Saturday, August 13, 2016

Never Mind

Considering all that's happening in the world, it wasn't an unusual opening for a newscast. Lester Holt, the anchor for NBC Nightly News set up a report this way: "Now what might be the most controversial news of the day. It has people divided on social media, some saying 'I told you so.' It's a debate that's dividing the nation." Are we talking politics? Or maybe one of the hot button issues like gay rights or race? No, in a breath of fresh air, Holt's tongue-in-cheek teaser wasn't about any of those; not the election, not social issues, not the Supreme Court.

It was about flossing.

Since 1979, daily flossing has been a recommendation from the Surgeon General, as well as the federal government's Dietary Guidelines for Americans. Dentists, dental trade groups and manufacturers of floss have also promoted it as part of a regular regime of healthy tooth care. In fact, since dentist Levi Spear Parmly invented flossing in the 1800's, it's effectiveness has become such an article of faith that when Asahel Shurtleff of Boston patented the first floss dispenser in 1874, he noted in his application that "For removing foreign matters lodged between the teeth, dentists recommend the use of thread."

There's just one problem: there's no proof it makes a difference.

In order to be included in the national guidelines, there has to be research that backs up any particular recommendation. In a complete random happenstance, Jeff Donn, a national writer at the Associated Press, decided to do a little digging about that research at the urging of his son's orthodontist. He sent some emails, made some calls, all aimed at trying to find the factual basis for that guideline. Unable to nail it down, he filed a Freedom of Information request with the government. Radio silence. But recently when the updated guidelines came out, Donn noticed that flossing was nowhere to be seen. Seems that when the folks in Washington started looking, they realized that they didn't really have anything solid to back it up. Numerous studies had been done, but none of them actually proved that flossing makes a difference. And so they quietly dropped the recommendation. Oops. Sorry. Our bad.

Is this one of those situations were further study changed what was taken as gospel? After all, there are numerous cases of this reversal of course, where something bad was determined to be good or the other way around. Chocolate, coffee and wine were all things deemed to have detrimental effects at one point. Now all, taken in moderation are considered to have bountiful benefits, from antioxidants to lowering of cholesterol. Conversely, tobacco, mercury and heroin were all lauded at various times as being miracle cures for everything from coughs to syphilis. Now they are right up there with tapeworms, bloodletting and lobotomies, each of which was also considered to be the height of medical sophistication at a certain time.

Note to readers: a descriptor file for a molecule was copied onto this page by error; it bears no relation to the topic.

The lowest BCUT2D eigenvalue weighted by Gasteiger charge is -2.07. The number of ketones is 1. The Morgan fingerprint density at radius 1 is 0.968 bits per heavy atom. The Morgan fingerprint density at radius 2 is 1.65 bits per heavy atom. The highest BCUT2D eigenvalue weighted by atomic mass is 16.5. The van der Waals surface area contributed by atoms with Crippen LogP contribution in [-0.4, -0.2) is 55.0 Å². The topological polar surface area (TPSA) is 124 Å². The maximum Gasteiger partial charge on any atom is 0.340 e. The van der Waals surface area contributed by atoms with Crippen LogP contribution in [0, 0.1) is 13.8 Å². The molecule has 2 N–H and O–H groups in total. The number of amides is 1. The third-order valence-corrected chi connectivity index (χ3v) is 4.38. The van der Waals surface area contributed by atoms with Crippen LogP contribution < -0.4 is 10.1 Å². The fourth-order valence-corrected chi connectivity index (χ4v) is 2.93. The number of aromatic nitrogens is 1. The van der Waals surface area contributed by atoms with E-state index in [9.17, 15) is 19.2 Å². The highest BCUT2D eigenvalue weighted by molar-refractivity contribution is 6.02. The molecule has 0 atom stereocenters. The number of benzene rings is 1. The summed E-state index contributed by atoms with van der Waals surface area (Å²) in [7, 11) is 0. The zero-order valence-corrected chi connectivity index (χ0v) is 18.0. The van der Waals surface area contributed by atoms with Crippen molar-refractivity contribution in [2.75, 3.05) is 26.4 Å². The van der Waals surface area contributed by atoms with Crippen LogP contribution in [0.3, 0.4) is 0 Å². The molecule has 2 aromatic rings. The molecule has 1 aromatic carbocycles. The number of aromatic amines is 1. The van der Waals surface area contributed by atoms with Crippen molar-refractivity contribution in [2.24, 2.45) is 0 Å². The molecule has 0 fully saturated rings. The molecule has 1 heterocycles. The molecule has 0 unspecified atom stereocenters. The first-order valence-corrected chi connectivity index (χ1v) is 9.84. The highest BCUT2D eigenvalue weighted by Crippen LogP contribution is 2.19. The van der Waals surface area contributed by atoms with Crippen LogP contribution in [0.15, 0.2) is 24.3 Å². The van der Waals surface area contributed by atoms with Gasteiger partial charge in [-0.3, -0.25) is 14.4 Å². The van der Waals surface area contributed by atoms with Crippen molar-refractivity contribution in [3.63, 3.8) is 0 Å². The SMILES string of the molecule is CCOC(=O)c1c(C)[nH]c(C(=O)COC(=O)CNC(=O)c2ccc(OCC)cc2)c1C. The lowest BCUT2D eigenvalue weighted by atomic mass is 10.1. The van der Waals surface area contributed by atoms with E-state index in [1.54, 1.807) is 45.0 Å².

In the case of flossing, it's not really a reversal: it's just that there is no proof. According to the AP, "the evidence for flossing is 'weak, very unreliable,' of 'very low' quality, and carries 'a moderate to large potential for bias.'" Still, the change carries more than a hint of "Sleeper" in it. In that Woody Allen film from 1973, a man is frozen for 200 years, and when he wakes, requests a breakfast of wheat germ, organic honey and tiger's milk. "They were thought to be healthy," says one doctor." Another: "You mean there was no deep fat? No steak or cream pies or hot fudge?" Says the first, "Those were thought to be unhealthy, precisely the opposite of what we now know to be true." They both shake their heads: "Incredible," they agree.

Maybe someone someday using the large Hadron collider will determine that flossing really does help or does harm. Until then, score one in the quest for less regulatory overreach. We will continue to debate the right to bear arms and the proper balance between responsible gun ownership and restrictions on purchases of weapons. We will argue over the roll the EPA has and as to how far it should go in insuring clean air and water. But you wanna floss? Go ahead. You don't wanna floss. No problem. It's your call either way. Because at least for now, the government is out your mouth.


Marc Wollin of Bedford is a brusher, not a flosser. His column appears regularly in The Record-Review, The Scarsdale Inquirer and online at, as well as via Facebook, LinkedIn and Twitter.

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